Shipping faces mandatory 40% emissions cut from the EU
Regulatory changes planned by the European Union would force almost 12,000 ships to improve carbon intensity by at least 40% by 2030 compared with the 2018 level.
ONE of the European Union's most important environmental lawmakers has unveiled regulation that would force ships to operate under an emissions cap and trade system, increase their carbon intensity performance and contribute to a European maritime decarbonisation fund.
A draft regulatory proposal by the European Parliament's maritime emissions rapporteur, Greens MEP Jutta Paulus, calls on the EU to make January 2021 the date from which it will put into effect rules relating to the issue and allocation of carbon emissions allowances to ships using EU ports .
The proposed rules would mark the first major legally binding greenhouse gas emissions restrictions on international shipping. This would affect almost 12,000 ships and could force owners from various jurisdictions to change their business operations to comply.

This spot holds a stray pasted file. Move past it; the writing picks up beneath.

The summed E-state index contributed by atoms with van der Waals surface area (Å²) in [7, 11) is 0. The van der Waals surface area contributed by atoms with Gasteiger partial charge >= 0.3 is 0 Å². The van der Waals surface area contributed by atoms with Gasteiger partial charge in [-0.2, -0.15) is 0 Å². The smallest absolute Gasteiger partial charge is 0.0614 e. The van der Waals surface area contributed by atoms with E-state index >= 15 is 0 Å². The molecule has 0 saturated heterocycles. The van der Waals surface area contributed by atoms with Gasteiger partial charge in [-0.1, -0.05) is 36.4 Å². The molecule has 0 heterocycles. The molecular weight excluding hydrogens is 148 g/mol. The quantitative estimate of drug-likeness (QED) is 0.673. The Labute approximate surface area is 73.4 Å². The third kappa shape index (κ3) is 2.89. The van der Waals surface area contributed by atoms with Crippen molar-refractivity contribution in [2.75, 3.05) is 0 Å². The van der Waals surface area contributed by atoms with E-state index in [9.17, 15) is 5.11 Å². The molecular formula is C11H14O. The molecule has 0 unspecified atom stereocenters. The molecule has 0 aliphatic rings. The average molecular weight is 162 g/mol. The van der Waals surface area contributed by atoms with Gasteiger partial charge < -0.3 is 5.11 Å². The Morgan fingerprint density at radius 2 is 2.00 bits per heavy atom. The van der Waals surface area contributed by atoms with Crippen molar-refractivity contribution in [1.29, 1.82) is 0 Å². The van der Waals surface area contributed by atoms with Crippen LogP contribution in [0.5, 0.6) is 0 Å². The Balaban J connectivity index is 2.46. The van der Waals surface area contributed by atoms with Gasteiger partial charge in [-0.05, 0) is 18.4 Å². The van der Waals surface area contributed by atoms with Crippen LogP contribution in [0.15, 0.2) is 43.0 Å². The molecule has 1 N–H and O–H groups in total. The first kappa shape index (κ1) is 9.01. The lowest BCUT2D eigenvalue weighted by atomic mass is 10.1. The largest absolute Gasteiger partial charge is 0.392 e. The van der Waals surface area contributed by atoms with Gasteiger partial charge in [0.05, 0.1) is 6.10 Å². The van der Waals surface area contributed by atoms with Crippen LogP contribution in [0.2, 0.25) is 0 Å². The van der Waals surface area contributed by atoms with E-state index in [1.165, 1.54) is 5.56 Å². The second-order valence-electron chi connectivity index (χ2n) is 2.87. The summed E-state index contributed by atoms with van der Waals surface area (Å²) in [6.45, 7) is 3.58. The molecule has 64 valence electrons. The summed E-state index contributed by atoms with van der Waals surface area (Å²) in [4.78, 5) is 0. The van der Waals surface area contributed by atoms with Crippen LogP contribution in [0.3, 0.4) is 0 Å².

This proposal is part of the early stages of what could be a long process to amend the EU Monitoring, Reporting and Verification regime. The MRV requires vessels of 5,000 gt and above that use EU ports to provide the EU with annual data on their carbon emissions, fuel consumption and energy efficiency.
Ms Paulus' amendments to a suggested text prepared by the European Commission calls on those vessels under the MRV to cut their carbon emissions per work of transport by 40% by 2030 compared with 2018. This point echoes the language used by the IMO in its initial greenhouse gas strategy, but the base year there is 2008, widely considered as a year with one of the highest level of shipping emissions on record.
The EU's 40% cut would be based on the average performance per category of ships of the same size and type included in the 2018 report of the EU MRV, the first of its kind.[...]
Anastassios Adamopoulos, Lloyd's List
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